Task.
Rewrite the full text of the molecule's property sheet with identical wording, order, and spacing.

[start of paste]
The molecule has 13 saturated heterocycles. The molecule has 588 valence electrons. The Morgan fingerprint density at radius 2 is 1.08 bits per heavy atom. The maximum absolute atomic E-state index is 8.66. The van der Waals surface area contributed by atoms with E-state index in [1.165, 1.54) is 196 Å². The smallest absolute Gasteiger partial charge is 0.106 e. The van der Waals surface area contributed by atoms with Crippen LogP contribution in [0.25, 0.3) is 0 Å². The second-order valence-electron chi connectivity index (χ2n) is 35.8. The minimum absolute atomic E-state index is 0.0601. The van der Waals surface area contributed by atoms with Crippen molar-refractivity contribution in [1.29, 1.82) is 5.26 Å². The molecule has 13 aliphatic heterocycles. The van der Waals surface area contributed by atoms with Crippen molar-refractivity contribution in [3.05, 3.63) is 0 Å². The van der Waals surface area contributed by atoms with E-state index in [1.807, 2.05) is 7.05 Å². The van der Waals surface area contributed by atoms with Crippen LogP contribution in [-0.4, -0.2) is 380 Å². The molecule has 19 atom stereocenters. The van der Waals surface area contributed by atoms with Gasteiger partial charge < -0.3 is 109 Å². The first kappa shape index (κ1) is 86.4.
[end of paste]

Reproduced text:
The molecule has 13 saturated heterocycles. The molecule has 588 valence electrons. The Morgan fingerprint density at radius 2 is 1.08 bits per heavy atom. The maximum absolute atomic E-state index is 8.66. The van der Waals surface area contributed by atoms with E-state index in [1.165, 1.54) is 196 Å². The smallest absolute Gasteiger partial charge is 0.106 e. The van der Waals surface area contributed by atoms with Crippen LogP contribution in [0.25, 0.3) is 0 Å². The second-order valence-electron chi connectivity index (χ2n) is 35.8. The minimum absolute atomic E-state index is 0.0601. The van der Waals surface area contributed by atoms with Crippen molar-refractivity contribution in [1.29, 1.82) is 5.26 Å². The molecule has 13 aliphatic heterocycles. The van der Waals surface area contributed by atoms with Crippen molar-refractivity contribution in [3.05, 3.63) is 0 Å². The van der Waals surface area contributed by atoms with E-state index in [1.807, 2.05) is 7.05 Å². The van der Waals surface area contributed by atoms with Crippen LogP contribution in [-0.4, -0.2) is 380 Å². The molecule has 19 atom stereocenters. The van der Waals surface area contributed by atoms with Gasteiger partial charge < -0.3 is 109 Å². The first kappa shape index (κ1) is 86.4.